Orange Democratic Movement leader Raila Odinga left for the United States yesterday, a day after completing a rigorous four-day tour of Western Kenya to contain rising discontent among some of the party's leading figures.
But even as Raila was putting out fires in his backyard following the resignation of ODM secretary general Ababu Namwamba and Vice Chairman Paul Otuoma, statements by his CORD co-principals about the suitability of his candidacy for president have raised a political storm.
Last week, the opposition co-principal Kalonzo Musyoka, who is also the Wiper leader, said if CORD is to dislodge Jubilee President Uhuru Kenyatta from office, he would be the suitable candidate.
And on Thursday last week, the other co-principal Moses Wetang'ula, who is also the Ford Kenya leader, made the same remarks, and told a KTV interview that there was an impression created that Raila could not easily win a presidential contest, and should cede ground for a more qualified candidate with better prospects of victory.
"He (Raila) must support a winning team. The gesture will be very helpful to the coalition," Wetang'ula told the interviewer.
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Yesterday, both Kalonzo and Musyoka downplayed the impact of their statements. Kalonzo said the narrative that was emerging by their detractors was a deliberate ploy to portray the coalition as divided.
"We know that our opponents are keen to see us disintegrate, we tell them that they will wait for a long time because we have unity of purpose and we are mature as a coalition to be broken down by minor issues," said Kalonzo.
Kalonzo said that the co-principals had a good working relationship and their unity was key in their quest to secure the presidency in the next election.
Wetang'ula also downplayed the reactions that followed his statement.
"I am not against Raila based on the statement I made. All I was saying is that as CORD, we should perhaps change strategy so that we can beat Jubilee in 2017, otherwise this is very strong coalition," Wetang'ula told The Standard on Sunday yesterday.
Wetang'ula also dismissed speculation about his absence from Raila's tour of Western Kenya, and described it as a purely ODM affair.
"What I insist on is that a strong ODM, Ford Kenya and Wiper means a stronger CORD coalition. I would not want to see wrangles in these parties because it weakens us as a coalition," said the Ford Kenya leader.
Speculation about the relationship between the co-principals has now become a matter of public discussions. Even the presence of Wetang'ula at the funeral of Mavoko MP Patrick Makau's father John King'ola at Ngelani village in Machakos accompanied by Kalonzo send tongues wagging.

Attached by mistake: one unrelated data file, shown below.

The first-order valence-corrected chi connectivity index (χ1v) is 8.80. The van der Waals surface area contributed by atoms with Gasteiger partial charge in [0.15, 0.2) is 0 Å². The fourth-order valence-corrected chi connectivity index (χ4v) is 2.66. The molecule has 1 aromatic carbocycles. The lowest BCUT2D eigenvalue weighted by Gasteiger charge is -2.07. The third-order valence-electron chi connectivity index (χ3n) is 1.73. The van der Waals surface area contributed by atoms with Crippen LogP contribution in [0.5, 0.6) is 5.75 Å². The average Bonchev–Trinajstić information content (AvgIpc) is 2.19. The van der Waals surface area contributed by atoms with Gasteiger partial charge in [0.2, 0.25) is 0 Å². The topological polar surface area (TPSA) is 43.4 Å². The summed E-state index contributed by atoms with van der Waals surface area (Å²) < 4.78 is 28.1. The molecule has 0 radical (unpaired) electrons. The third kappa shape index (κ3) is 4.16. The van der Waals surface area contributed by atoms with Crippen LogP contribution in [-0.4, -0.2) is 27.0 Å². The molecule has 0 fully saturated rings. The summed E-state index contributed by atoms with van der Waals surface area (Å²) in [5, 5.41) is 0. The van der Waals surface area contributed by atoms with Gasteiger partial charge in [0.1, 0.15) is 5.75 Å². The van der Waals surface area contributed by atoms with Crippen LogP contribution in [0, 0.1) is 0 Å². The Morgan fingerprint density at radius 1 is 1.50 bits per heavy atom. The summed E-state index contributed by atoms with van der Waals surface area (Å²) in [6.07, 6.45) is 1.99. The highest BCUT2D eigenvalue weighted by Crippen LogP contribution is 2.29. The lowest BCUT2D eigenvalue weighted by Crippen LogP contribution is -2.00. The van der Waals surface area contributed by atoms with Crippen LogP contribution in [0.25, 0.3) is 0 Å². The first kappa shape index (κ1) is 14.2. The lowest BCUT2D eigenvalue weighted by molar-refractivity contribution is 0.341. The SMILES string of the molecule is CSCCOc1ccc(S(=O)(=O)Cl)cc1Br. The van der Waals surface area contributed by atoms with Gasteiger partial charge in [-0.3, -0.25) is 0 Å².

Raila tour of the Western region was triggered by the resignation of the party's secretary general and Budalang'i MP Ababu Namwamba and his Funyula counterpart and party vice chairman Paul Otuoma.
Two weeks ago the ODM Central Management Committee met to discuss the new cracks emerging in the party. It was not long after that Raila's four-day tour of the Western Kenya was planned.
However during the tour, a group of protesters carrying placards tried to interrupt Raila's meeting in Vihiga on July 18.
And on Friday last week, police were forced to lobby teargas at protestors in Shibale market where Raila was expected to meet party supporters.
During this tour Raila asked part supporters to vote for ODM candidates only in an area considered the political turn of Wetang'ula. However, members of the opposition coalition have asked their supporters not to read too much into Raila's statement that the people of Western should vote for ODM candidates only.
Tongaren MP Eseli Simiyu said that it must have been a slip of the tongue for Raila. "I think he meant to say six-piece for CORD," said Eseli in reference to a plea that the party supporters should vote for ODM ward representatives, MPs, women reps, senators and the president all in one sweep.
CORD's problems seem to have heightened at a time the party supporters in the Kisii region have being growing restive, with some publicly toying with the idea of transferring their support to the ruling Jubilee coalition.
Deputy President William Ruto has publicly stated that he was behind the recent upheavals in CORD and will be part of a party that will be leading Jubilee leaders on a campaign to canvass support at the coast where the party leaders are set to tour Kwale, Lamu and Kilifi counties in the coming weeks.